The Rotation Diet Review
What You Need to Know
The Rotation Diet is a system that was created by Martin Kathan. He is the director of the Vanderbuilt University Weight Management Program. In this review we will take a look at this particular diet and try to use the information available to us to try and determine if this diet is one that may appeal to the general public.
The process of the Rotation Diet appears to be a very simple process. This is a system that is said to be used over a four week period. In the first three days of this diet you start with the lowest number of calories that is stated which is 600 calories for women and 1200 calories for men for each of these three days. Then you would increase your calorie intake to 900 calories for women and 1500 calories for men for the next four days. And the last set is done for a full week. The caloric intake that is stated for this period is 1200 for women and 1800 for men. After this cycle is completed you repeat the cycle once again. After the cycle is repeated it is said that you can return to your normal eating habits. The theory of how this is actually supposed to work is it is supposed to keep your metabolism balanced because of the “vacation” period that is allowed during the process.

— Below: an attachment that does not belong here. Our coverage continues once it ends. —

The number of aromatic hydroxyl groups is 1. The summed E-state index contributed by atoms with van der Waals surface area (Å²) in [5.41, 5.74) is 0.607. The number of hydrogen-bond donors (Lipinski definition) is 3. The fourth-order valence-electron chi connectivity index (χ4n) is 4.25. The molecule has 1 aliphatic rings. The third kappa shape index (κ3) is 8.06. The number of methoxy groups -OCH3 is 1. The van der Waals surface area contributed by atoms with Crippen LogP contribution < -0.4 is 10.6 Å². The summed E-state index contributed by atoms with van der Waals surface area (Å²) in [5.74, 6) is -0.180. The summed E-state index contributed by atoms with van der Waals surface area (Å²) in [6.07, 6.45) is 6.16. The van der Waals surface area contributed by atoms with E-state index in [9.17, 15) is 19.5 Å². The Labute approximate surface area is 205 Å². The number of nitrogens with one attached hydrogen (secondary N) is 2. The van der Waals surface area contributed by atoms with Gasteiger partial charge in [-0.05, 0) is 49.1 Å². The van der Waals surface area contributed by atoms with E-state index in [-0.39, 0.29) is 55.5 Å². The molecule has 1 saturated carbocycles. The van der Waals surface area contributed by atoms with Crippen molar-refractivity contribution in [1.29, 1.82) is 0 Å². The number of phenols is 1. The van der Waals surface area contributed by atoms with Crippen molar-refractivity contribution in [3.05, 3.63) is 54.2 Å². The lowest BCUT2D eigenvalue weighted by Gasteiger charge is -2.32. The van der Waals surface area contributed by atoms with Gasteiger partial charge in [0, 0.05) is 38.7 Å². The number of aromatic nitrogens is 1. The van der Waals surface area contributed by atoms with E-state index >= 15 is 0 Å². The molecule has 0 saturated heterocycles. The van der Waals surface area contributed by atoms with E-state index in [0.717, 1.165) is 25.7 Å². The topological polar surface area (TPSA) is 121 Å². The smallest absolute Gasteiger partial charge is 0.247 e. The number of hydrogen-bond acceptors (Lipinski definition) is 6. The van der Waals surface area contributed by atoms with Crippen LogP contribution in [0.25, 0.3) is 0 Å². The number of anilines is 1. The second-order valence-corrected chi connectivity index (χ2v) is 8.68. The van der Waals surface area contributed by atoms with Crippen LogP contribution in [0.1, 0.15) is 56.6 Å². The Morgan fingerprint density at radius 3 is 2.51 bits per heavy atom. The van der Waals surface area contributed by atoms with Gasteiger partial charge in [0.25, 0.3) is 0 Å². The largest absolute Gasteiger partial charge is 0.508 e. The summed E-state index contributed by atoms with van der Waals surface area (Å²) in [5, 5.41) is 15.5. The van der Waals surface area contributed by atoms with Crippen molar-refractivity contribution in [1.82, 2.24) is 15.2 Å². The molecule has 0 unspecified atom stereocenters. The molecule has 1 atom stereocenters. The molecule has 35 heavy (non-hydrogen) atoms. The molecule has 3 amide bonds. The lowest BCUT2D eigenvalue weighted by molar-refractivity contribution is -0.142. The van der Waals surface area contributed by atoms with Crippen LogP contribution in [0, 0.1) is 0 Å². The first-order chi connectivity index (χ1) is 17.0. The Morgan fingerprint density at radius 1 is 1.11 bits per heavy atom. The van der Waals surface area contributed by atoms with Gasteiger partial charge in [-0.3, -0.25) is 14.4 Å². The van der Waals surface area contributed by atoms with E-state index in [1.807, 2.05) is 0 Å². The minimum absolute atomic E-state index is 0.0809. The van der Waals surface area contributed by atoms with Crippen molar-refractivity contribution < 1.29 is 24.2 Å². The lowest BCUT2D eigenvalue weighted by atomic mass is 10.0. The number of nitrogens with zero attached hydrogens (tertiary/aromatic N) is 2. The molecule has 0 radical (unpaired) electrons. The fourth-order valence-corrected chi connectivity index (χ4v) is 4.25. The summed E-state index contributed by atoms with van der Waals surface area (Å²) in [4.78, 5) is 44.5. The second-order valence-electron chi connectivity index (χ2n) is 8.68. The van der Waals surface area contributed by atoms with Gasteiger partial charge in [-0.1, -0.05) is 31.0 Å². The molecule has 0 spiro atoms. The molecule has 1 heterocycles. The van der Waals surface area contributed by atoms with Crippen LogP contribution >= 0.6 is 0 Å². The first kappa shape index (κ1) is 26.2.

- This diet appears as though it can be very affordable.
- Recipe tips appear to be included.
- It may actually be an effective weight loss system.
- This diet plan is considered to be out dated because of the fact that it is over 20 years old.
- When going over some of the consumer reviews a lot of negative feedback was found.
- Due to the low caloric intake some may consider this diet to be extreme and unhealthy.
- Must watch the diet carefully during the off weeks.
While some people may believe that this diet could be useful for losing weight, there still comes the argument of whether or not the diet is actually healthy. In fact recent studies may show that it is not even necessarily how much you eat, but it has to do more with what you eat instead. Most doctors would agree that cutting calories back that far is not a very good for the overall health of your body. Since this was developed over 20 years ago most of the information would be considered to be outdated anyway because of all of the advances and new research that have been done that reveals that you actually have to eat to lose weight. Furthermore, no suggested appetite suppressants were found during this review. It seems as though if a form of starvation was the expected task in order to achieve weight loss with this particular program, then it may be taken into consideration that an appetite suppressant would be a nice thing to have to curb those hunger pains that are to be well expected.